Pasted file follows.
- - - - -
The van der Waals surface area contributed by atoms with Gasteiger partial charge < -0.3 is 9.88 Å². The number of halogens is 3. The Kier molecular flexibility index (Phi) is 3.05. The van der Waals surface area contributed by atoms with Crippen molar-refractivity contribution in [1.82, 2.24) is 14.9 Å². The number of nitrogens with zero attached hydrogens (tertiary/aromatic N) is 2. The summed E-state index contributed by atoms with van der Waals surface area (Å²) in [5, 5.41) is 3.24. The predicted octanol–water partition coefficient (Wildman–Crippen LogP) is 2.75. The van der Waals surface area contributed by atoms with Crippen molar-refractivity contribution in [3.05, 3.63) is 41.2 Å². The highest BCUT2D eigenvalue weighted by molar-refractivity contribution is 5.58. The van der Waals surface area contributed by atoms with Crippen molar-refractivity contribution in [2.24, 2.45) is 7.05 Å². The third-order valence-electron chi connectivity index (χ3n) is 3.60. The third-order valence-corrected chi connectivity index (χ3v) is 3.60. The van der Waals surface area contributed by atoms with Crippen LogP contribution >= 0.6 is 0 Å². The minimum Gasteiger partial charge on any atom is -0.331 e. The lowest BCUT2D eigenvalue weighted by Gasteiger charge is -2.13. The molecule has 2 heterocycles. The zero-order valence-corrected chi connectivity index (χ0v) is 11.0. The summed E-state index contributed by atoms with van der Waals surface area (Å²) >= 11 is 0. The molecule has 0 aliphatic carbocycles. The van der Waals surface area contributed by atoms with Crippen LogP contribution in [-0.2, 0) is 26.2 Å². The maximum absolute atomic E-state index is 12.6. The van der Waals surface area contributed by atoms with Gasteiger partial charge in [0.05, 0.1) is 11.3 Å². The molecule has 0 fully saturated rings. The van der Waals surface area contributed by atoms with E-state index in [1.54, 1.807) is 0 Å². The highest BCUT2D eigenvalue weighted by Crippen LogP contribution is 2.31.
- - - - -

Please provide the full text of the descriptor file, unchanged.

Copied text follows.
The van der Waals surface area contributed by atoms with Gasteiger partial charge < -0.3 is 9.88 Å². The number of halogens is 3. The Kier molecular flexibility index (Phi) is 3.05. The van der Waals surface area contributed by atoms with Crippen molar-refractivity contribution in [1.82, 2.24) is 14.9 Å². The number of nitrogens with zero attached hydrogens (tertiary/aromatic N) is 2. The summed E-state index contributed by atoms with van der Waals surface area (Å²) in [5, 5.41) is 3.24. The predicted octanol–water partition coefficient (Wildman–Crippen LogP) is 2.75. The van der Waals surface area contributed by atoms with Crippen molar-refractivity contribution in [3.05, 3.63) is 41.2 Å². The highest BCUT2D eigenvalue weighted by molar-refractivity contribution is 5.58. The van der Waals surface area contributed by atoms with Crippen molar-refractivity contribution in [2.24, 2.45) is 7.05 Å². The third-order valence-electron chi connectivity index (χ3n) is 3.60. The third-order valence-corrected chi connectivity index (χ3v) is 3.60. The van der Waals surface area contributed by atoms with Crippen LogP contribution >= 0.6 is 0 Å². The minimum Gasteiger partial charge on any atom is -0.331 e. The lowest BCUT2D eigenvalue weighted by Gasteiger charge is -2.13. The molecule has 2 heterocycles. The zero-order valence-corrected chi connectivity index (χ0v) is 11.0. The summed E-state index contributed by atoms with van der Waals surface area (Å²) >= 11 is 0. The molecule has 0 aliphatic carbocycles. The van der Waals surface area contributed by atoms with Crippen LogP contribution in [-0.2, 0) is 26.2 Å². The maximum absolute atomic E-state index is 12.6. The van der Waals surface area contributed by atoms with Gasteiger partial charge in [0.05, 0.1) is 11.3 Å². The molecule has 0 fully saturated rings. The van der Waals surface area contributed by atoms with E-state index in [1.54, 1.807) is 0 Å². The highest BCUT2D eigenvalue weighted by Crippen LogP contribution is 2.31.